Dr. Melvin Morse has researched near death experiences in children and adults for over 15 years. His interest evolved from his experiences working in Critical Care Medicine at Seattle Children's Hospital. Dr. Morse graduated from George Washington University School of Medicine, interned in Pediatrics at the University of California at San Francisco, and then completed a residency in Pediatrics at Seattle Children's Hospital.
He is also a Clinical Associate Professor of Pediatrics at University of Washington. His research has been featured in documentaries in several countries, and he has appeared on numerous television and radio shows. In addition, he has authored several books on the subject of near death experiences.
Pediatrician and neuroscientist Dr. Melvin Morse spoke about remote viewing, children's near-death experiences (NDEs), as well as consciousness research and mind-body healing. Remote viewing and near-death experiences share certain aspects, he noted. First hour guest, Richard C. Hoagland reacted to a speech on disaster preparedness made by NASA's director Charles Bolden. His comment about NASA being a Federal agency dealing with humans on & off planet might have been a veiled reference to a secret space program, Hoagland suggested. ... More »Host: George Noory
Psychotherapist and spirit medium August Goforth discussed his contacts with the Other Side, and neuroscientist Dr. Melvin Morse shared reports of NDEs (near-death encounters) that are are consistent with modern physics and psychology. First hour guest, minister and author Dr. Barry Downing (book link) talked about UFOs, the Bible, and creation, and reacted to Stephen Hawking's recent comment that God was not needed to create the universe. ... More »Host: George Noory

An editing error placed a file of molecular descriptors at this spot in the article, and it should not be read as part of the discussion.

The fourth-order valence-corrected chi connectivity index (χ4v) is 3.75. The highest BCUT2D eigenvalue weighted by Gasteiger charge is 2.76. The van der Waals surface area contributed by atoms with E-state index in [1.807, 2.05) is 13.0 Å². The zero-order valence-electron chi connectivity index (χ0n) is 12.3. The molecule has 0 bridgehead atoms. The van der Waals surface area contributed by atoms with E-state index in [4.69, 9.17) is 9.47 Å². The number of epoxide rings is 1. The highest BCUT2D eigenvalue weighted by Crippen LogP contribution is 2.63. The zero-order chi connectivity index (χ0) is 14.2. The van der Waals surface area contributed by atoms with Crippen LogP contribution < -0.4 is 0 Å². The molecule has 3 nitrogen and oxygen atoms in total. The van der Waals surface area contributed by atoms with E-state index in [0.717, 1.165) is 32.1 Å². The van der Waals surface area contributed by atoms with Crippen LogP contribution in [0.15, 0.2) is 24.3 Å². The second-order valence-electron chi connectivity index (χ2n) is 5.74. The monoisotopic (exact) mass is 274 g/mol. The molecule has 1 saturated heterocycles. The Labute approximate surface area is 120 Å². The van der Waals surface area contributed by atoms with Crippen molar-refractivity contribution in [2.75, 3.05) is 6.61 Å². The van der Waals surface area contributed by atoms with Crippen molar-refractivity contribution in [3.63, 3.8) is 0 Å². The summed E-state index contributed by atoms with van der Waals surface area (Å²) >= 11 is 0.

Dr. Melvin Morse shared his research into Near-Death experiences (NDEs) and remote viewing. First hour guests, John Lott and Rep. Joel Boniek talked about the Firearms Freedom Act. ... More »Host: George Noory
Pediatrician and neuroscientist, Dr. Melvin Morse, shared his insights from years of working with both adults and children who have had near-death experiences (NDEs). These experiences are not hallucinations and exist in real time, he said, citing the research that James Whinnery did with fighter pilots who reported spontaneous NDEs when subjected to extreme gravitational forces. Further, Morse contends that 20% of the brain (the right temporal lobe)is dedicated to processing "non-local" phenomena such as NDEs, and this offers a neurological explanation of "seeing God."Children who have NDEs have less "cultural overlay," and tend to recount their experience without using religious terminology. "I saw the sun and it had a happy face for me," Morse quoted one 3-year-old's description of his near-death experience. The common denominator in almost all NDEs was being "bathed in an energetic pattern of love," which leads Morse to conclude that we have nothing to fear from death. In fac ... More »Host: George Noory